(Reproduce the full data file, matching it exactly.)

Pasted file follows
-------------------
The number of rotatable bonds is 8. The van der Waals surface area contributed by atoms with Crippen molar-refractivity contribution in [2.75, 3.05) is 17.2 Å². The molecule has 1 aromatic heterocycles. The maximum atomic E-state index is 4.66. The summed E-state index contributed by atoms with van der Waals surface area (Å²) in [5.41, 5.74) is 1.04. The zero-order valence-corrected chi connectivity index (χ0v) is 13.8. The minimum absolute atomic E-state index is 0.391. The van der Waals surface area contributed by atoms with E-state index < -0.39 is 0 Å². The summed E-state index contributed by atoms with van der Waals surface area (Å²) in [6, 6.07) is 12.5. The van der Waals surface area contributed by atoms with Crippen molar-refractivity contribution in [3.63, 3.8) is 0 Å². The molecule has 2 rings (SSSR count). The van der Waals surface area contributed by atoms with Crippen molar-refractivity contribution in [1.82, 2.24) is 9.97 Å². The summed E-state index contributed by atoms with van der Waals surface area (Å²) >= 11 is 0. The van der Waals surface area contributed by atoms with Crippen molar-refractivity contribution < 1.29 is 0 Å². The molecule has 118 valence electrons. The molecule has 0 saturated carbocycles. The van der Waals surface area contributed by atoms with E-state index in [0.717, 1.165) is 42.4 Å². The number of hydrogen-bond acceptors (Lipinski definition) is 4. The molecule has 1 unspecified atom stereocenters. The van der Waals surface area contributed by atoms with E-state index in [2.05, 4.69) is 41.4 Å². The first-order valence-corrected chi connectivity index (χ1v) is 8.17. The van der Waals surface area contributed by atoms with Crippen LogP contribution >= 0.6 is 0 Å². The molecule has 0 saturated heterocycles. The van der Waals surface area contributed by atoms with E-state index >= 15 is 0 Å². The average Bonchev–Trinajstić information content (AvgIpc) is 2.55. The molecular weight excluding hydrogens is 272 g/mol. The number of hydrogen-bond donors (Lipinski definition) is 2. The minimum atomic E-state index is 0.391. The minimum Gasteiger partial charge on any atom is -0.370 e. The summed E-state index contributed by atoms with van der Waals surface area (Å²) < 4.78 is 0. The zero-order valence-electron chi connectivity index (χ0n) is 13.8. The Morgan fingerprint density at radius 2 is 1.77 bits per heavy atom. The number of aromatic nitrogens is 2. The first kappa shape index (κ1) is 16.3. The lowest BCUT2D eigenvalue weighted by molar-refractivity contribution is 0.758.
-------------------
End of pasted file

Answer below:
The number of rotatable bonds is 8. The van der Waals surface area contributed by atoms with Crippen molar-refractivity contribution in [2.75, 3.05) is 17.2 Å². The molecule has 1 aromatic heterocycles. The maximum atomic E-state index is 4.66. The summed E-state index contributed by atoms with van der Waals surface area (Å²) in [5.41, 5.74) is 1.04. The zero-order valence-corrected chi connectivity index (χ0v) is 13.8. The minimum absolute atomic E-state index is 0.391. The van der Waals surface area contributed by atoms with E-state index < -0.39 is 0 Å². The summed E-state index contributed by atoms with van der Waals surface area (Å²) in [6, 6.07) is 12.5. The van der Waals surface area contributed by atoms with Crippen molar-refractivity contribution in [3.63, 3.8) is 0 Å². The molecule has 2 rings (SSSR count). The van der Waals surface area contributed by atoms with Crippen molar-refractivity contribution in [1.82, 2.24) is 9.97 Å². The summed E-state index contributed by atoms with van der Waals surface area (Å²) >= 11 is 0. The van der Waals surface area contributed by atoms with Crippen molar-refractivity contribution < 1.29 is 0 Å². The molecule has 118 valence electrons. The molecule has 0 saturated carbocycles. The van der Waals surface area contributed by atoms with E-state index in [0.717, 1.165) is 42.4 Å². The number of hydrogen-bond acceptors (Lipinski definition) is 4. The molecule has 1 unspecified atom stereocenters. The van der Waals surface area contributed by atoms with E-state index in [2.05, 4.69) is 41.4 Å². The first-order valence-corrected chi connectivity index (χ1v) is 8.17. The van der Waals surface area contributed by atoms with Crippen LogP contribution >= 0.6 is 0 Å². The molecule has 0 saturated heterocycles. The van der Waals surface area contributed by atoms with E-state index >= 15 is 0 Å². The average Bonchev–Trinajstić information content (AvgIpc) is 2.55. The molecular weight excluding hydrogens is 272 g/mol. The number of hydrogen-bond donors (Lipinski definition) is 2. The minimum atomic E-state index is 0.391. The minimum Gasteiger partial charge on any atom is -0.370 e. The summed E-state index contributed by atoms with van der Waals surface area (Å²) < 4.78 is 0. The zero-order valence-electron chi connectivity index (χ0n) is 13.8. The Morgan fingerprint density at radius 2 is 1.77 bits per heavy atom. The number of aromatic nitrogens is 2. The first kappa shape index (κ1) is 16.3. The lowest BCUT2D eigenvalue weighted by molar-refractivity contribution is 0.758.